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With every man and his dog giving Manly Buckley's chance of lifting the NRL trophy on October 5, Daly Cherry-Evans has a clear message to those that hate the maroon and white and probably always will.
For months now it's not so much been written and whispered as it has been graffiti-sprayed in 10-foot high letters and shouted with a megaphone: all is not well on the Northern Beaches.
"The lunatics are running the asylum" according to former premiership winning skip Max Krillich. Cherry-Evans is so on the nose with the senior playing group they refuse to stand downwind of the champion half.
Their forwards have a popsicle's chance in hell of rumbling the biggest packs in the league. Geoff Toovey will be dusting off the boots and throwing on the No.9 jumper himself as his dummy-half options drop like flies in a Mortein ad.
Cherry-Evans has heard it all. And as the Sea Eagles gear up for a sudden-death showdown with former coach Des Hasler and his band of Bulldogs, the 25-year-old says the barrage of criticism and speculation is music to the Northern Beaches boys' ears.
"There's always been a siege mentality at this club and it's great to be a part of," Cherry-Evans tells NRL.com.
"I really enjoy being the underdog, none more than right now at this point of the season when we're a few key players short. We'll use whatever motivation we need."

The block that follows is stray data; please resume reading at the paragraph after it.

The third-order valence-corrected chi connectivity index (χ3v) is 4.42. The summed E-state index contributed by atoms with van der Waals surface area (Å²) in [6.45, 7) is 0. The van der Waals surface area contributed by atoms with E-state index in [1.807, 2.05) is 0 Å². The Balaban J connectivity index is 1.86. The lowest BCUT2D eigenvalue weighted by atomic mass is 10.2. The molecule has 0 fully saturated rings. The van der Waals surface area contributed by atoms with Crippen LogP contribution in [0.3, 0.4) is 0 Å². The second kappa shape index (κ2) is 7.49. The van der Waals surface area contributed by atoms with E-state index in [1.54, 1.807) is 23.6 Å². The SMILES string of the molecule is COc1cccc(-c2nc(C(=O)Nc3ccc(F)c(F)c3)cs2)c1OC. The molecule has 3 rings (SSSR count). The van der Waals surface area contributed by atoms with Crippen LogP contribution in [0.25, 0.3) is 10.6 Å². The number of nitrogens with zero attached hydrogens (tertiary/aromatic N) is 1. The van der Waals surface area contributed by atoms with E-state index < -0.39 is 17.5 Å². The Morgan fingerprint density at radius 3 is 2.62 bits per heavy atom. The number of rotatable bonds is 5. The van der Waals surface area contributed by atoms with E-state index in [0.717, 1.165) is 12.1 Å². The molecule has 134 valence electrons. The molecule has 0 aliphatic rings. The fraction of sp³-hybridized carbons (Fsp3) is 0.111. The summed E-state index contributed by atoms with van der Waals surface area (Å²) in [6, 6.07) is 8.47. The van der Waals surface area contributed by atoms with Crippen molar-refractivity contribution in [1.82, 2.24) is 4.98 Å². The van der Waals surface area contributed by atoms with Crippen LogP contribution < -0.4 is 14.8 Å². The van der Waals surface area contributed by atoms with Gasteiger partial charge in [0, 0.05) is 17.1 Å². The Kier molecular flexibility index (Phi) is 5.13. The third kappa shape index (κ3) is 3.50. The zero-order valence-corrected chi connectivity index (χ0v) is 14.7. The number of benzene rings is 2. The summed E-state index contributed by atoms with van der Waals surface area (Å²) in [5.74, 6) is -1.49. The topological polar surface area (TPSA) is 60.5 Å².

"But in saying that I think we'll have enough motivation within our group motivating us to make the grand final."
Cherry-Evans refused to be drawn on the speculation that his rocky relationship with NSW star Anthony Watmough, as well as the demands of senior trio Watmough, Brett Stewart and Steve Matai for releases, are dragging the team down.
But while statistics can tell fibs from time to time, the No. 7's output over the past two months makes for pretty compelling evidence that all that fussin' and a feudin' reported amongst the Bird Gang is taking its toll.
In the past eight weeks Cherry-Evans has registered just three try assists, while against the Rabbitohs last Friday night he went to the line only twice as the Sea Eagles were belted 40-24 in one of their most humiliating losses in recent memory.
The Queensland halfback has also been battling separate knee and ankle injuries since his return from Origin, but insists he is still enjoying his football and is not fazed by the negative headlines that have engulfed the club.
"The external pressure isn't the reason I play rugby league," Cherry-Evans says.
"I play it because I enjoy it, and I'm still enjoying my footy. Not for one second do I under-appreciate how lucky I am to play in the NRL every week."
"I think my motives are there well and truly before all this external pressure started, and it's just another hurdle we need to jump as a side."
Despite conceding 40 points in under an hour against the Rabbitohs, and now having to make the grand final the hard way, Cherry-Evans is adamant the fact the Sea Eagles did exactly that in 2013 means they cannot be written off as premiership chances.
It's not ideal, but in saying that it's not impossible," Cherry-Evans says. "Just like coming from fifth to eighth is not impossible.
"We can still win this competition... don't get me wrong, it's going down the hard road, but after coming out of last year, when we did have those tough games all in a row and we only just fell short in the grand final, I've got no doubt we can learn from that and take confidence out of it."